Pack, Kraninger, and Robb are the tip of the iceberg: Trump spent his presidency packing the federal government with Republicans eager to undermine the missions of the agencies they led. But Biden’s aggressive action upon taking office should be encouraging for progressives, since it indicates that the new president will move swiftly to fire Trump allies with high positions in the executive branch. Moreover, Biden should not have much trouble replacing these holdovers with Democrats in control of the Senate. (Republicans cannot filibuster nominees to the executive branch.) The new president undoubtedly faces legislative challenges ahead. But in the meantime, he can rapidly erase the legacy of the Trump administration by simply replacing Trump’s lackeys with qualified civil servants eager to do the job right.


That so does not seem right at all.

Thousands of National Guardsmen were forced to vacate congressional grounds on Thursday and are now taking their rest breaks outside and in nearby parking garages, after two weeks of sleepless nights protecting the nation’s capital in the wake of the violent Jan. 6 assault on the U.S. Capitol.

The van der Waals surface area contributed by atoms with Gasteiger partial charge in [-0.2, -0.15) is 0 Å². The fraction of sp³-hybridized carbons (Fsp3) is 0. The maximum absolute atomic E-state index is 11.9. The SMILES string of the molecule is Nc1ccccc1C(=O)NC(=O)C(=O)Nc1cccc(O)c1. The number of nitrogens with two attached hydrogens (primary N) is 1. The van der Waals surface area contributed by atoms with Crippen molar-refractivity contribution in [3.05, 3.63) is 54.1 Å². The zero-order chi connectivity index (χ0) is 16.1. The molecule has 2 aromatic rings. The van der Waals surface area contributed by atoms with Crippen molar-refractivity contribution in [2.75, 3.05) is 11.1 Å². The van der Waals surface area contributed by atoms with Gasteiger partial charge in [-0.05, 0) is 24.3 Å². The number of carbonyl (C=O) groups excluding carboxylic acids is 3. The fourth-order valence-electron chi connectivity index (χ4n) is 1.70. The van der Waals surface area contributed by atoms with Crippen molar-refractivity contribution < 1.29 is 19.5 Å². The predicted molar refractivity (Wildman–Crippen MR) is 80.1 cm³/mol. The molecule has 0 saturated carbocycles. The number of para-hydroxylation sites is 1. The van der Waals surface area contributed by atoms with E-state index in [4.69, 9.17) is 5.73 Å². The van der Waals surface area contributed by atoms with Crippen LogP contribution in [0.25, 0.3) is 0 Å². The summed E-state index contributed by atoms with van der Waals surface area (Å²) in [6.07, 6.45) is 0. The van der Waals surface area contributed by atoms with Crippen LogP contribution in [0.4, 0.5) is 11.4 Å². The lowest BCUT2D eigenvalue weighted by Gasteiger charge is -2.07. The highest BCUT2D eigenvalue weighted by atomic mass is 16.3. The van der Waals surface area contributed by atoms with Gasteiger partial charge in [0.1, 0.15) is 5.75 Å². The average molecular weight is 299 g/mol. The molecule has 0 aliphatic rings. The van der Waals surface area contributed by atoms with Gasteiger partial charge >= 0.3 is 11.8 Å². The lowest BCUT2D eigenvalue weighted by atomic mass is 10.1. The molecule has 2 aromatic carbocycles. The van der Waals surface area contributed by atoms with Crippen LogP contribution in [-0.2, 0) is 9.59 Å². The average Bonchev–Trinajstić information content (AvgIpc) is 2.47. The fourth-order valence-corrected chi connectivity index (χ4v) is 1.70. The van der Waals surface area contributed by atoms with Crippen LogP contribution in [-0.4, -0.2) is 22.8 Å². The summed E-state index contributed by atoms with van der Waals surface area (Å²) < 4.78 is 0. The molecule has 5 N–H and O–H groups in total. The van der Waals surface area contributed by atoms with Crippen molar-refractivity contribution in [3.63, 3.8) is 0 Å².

One unit, which had been resting in the Dirksen Senate Office building, was abruptly told to vacate the facility on Thursday, according to one Guardsman. The group was forced to rest in a nearby parking garage without internet reception, with just one electrical outlet, and one bathroom with two stalls for 5,000 troops, the person said.

“Yesterday dozens of senators and congressmen walked down our lines taking photos, shaking our hands and thanking us for our service. Within 24 hours, they had no further use for us and banished us to the corner of a parking garage. We feel incredibly betrayed,” the Guardsman said.

POLITICO obtained photos showing the guard members packed together in the parking garage, sleeping on the ground.

All National Guard troops were told to vacate the Capitol and nearby congressional buildings on Thursday, and to set up mobile command centers outside or in nearby hotels, another Guardsman confirmed. They were told to take their rest breaks during their 12-hour shifts outside and in parking garages, the person said.

Guardsmen who spoke with POLITICO were not given a clear reason why they were asked to vacate the buildings. The first Guardsman said it may have been due to a complaint that some troops were not wearing masks, but denied that was the case.

Wait…CNN reporter making calls…getting responses.